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Coal ash disposal site discovered near Bolin Creek sparks public discussion

Coal ash, the leftover toxins and materials from burning coal for energy, pose major environmental concerns in North Carolina — and the Southern Environmental Law Center has called on the public for help.

The League of Women Voters of Orange-Durham-Chatham Environmental Issues Team hosted a coal ash disposal discussion Saturday. At the discussion, Nick Torrey, a lawyer from the Southern Environmental Law Center, called on the public to participate in forcing the clean-up of coal ash disposal sites around the state.  

Most of the coal ash disposal sites around the state are owned by Duke Energy, the country’s largest electric power holding company. But Torrey said there is a coal ash disposal site near Bolin Creek in Chapel Hill.

The Bolin Creek coal ash disposal site was discovered in 2013 and is located behind the Chapel Hill Police Department off of Martin Luther King Jr. Boulevard. Torrey said the Town of Chapel Hill has done testing on the soil and water surrounding the site since discovery, but it has done little to move forward in cleaning it up.

George Cianciolo, member of the Chapel Hill Town Council, said most members of the council have not seen the data from the testing around the Bolin Creek coal ash disposal site.

“There needs to be a plan and it needs to be a data-based plan,” Cianciolo said.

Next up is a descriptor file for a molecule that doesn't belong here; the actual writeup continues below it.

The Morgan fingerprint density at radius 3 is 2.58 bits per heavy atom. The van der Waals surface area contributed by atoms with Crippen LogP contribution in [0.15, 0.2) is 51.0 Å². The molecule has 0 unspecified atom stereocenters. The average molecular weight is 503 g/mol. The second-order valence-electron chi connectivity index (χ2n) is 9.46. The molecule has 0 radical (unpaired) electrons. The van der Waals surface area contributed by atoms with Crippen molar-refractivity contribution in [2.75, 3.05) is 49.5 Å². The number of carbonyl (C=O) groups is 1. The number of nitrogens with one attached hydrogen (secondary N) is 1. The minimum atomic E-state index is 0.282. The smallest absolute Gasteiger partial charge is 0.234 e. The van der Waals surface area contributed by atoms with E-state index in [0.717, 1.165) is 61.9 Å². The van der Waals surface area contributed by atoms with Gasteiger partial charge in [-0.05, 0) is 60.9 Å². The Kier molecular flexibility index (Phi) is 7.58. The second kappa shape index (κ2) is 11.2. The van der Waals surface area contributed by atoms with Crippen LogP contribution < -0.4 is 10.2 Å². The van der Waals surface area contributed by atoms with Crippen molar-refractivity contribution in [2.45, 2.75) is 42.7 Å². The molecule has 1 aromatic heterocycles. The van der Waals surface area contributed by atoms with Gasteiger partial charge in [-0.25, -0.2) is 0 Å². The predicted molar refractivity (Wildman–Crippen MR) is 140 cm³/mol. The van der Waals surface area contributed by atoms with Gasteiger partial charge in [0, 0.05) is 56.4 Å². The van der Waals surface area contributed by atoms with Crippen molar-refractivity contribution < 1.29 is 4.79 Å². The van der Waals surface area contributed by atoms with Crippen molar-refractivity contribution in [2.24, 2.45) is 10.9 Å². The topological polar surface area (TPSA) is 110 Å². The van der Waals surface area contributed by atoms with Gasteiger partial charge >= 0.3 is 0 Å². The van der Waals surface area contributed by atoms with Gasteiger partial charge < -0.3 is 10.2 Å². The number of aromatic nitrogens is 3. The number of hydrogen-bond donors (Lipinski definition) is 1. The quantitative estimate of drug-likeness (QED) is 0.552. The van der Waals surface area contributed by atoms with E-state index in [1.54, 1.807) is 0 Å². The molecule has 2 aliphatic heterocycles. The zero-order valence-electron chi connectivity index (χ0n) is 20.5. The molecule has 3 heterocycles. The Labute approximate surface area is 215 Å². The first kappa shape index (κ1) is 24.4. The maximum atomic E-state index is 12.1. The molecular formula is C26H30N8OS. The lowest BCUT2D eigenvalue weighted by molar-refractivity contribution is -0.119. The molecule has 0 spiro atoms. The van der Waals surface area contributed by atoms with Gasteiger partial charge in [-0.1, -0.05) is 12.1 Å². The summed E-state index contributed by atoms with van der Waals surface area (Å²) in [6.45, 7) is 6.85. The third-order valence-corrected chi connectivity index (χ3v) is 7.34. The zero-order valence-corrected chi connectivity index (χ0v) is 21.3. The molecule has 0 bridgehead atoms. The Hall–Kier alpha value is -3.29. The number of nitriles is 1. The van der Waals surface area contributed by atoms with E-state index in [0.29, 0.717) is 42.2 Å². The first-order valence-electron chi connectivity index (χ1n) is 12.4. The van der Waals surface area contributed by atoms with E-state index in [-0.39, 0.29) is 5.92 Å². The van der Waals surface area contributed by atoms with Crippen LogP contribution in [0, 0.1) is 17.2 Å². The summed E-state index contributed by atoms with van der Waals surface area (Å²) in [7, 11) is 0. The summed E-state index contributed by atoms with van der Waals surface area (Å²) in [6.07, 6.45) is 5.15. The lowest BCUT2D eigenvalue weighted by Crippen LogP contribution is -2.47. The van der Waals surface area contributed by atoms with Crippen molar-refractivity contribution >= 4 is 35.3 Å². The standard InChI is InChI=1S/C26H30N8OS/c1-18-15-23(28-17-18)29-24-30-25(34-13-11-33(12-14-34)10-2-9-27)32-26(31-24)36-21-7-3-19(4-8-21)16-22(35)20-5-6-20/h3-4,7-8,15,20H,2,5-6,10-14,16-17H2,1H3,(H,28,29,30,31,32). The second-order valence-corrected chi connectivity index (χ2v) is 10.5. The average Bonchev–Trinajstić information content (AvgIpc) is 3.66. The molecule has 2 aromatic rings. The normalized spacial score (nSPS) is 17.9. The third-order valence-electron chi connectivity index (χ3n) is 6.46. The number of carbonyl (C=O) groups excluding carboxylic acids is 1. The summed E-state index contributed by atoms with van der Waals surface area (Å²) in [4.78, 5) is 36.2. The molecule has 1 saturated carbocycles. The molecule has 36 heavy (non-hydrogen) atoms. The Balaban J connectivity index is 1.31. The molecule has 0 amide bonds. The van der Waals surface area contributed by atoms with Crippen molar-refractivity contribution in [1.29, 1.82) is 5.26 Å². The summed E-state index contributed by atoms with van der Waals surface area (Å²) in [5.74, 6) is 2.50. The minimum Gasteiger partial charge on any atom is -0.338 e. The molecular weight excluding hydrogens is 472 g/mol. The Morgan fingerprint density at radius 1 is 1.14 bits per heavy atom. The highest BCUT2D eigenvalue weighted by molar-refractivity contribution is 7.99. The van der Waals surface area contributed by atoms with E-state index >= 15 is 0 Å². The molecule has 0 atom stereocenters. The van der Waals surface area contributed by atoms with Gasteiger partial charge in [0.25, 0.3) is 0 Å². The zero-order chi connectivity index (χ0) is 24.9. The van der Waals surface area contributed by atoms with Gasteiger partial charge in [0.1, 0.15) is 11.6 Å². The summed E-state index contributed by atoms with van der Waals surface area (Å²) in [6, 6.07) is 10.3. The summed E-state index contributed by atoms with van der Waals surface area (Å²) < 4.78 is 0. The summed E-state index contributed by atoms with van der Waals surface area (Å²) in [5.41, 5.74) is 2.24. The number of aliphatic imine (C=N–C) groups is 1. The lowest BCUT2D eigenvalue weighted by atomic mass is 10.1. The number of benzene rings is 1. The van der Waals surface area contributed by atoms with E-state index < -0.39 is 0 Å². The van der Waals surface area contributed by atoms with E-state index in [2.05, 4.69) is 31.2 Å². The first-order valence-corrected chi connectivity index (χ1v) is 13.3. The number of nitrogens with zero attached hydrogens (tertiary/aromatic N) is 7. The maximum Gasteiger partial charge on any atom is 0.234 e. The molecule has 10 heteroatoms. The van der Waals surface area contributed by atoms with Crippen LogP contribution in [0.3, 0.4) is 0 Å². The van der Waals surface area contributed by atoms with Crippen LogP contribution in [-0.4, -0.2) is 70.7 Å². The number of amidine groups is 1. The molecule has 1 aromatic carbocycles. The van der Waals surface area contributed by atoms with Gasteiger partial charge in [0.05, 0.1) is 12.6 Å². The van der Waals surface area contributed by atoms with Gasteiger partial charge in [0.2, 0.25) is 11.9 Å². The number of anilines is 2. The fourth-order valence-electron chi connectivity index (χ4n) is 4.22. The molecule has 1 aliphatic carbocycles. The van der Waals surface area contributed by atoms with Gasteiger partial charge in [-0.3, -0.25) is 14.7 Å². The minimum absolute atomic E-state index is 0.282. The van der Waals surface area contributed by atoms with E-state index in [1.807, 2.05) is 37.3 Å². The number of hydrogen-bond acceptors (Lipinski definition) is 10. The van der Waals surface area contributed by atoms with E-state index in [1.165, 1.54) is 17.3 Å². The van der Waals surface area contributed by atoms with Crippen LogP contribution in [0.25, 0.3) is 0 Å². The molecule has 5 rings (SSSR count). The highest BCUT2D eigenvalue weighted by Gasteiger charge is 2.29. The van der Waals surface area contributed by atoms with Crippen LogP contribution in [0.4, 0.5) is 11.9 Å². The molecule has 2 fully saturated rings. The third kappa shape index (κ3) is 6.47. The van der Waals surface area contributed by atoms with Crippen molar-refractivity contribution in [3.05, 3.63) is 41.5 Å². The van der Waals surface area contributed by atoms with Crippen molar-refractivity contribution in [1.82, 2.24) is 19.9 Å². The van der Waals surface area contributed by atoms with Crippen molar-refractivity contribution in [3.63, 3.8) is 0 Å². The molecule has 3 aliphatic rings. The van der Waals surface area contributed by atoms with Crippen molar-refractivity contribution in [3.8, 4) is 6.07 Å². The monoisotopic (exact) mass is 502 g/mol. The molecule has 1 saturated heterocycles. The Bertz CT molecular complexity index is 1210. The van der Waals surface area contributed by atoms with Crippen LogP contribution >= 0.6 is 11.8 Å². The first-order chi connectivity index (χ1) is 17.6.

Torrey described examples from South Carolina and Wisconsin, where community members and political organizations came together to force the state to clean up coal ash disposal basins.

“The public participation really made a difference,” Torrey said. “This is in your community. It’s right there. It can’t stay that way.”

In investigating cases about coal ash disposal basins in North Carolina, Torrey found that Duke Energy has been protected by the state of North Carolina in many instances.

“The state of North Carolina has actually been protecting Duke Energy from the proper disposal of coal ash,” Torrey said. “The state is actively interfering in citizen law enforcement.”

For Duke Energy to be required to excavate the coal ash basin, the state has to rate it either a high or intermediate priority, according to the Coal Ash Management Act.

“That’s the question. To excavate, or not to excavate,” Torrey said.

If Duke Energy is required to excavate, Torrey said the best solution is to move it to a synthetically lined basin with monitors to detect leaking.

Durham resident Vicki Ryder brought up the impacts on a community and the human aspect of moving large amounts of coal ash.

“I think there are tremendous dangers of moving the coal ash,” Ryder said. “We don’t seem to think about that when we think about the science.”

Torrey said the coal ash can’t stay in the leaking and unlined basins where it is now.

“There is not a perfect solution to this,” Torrey said.


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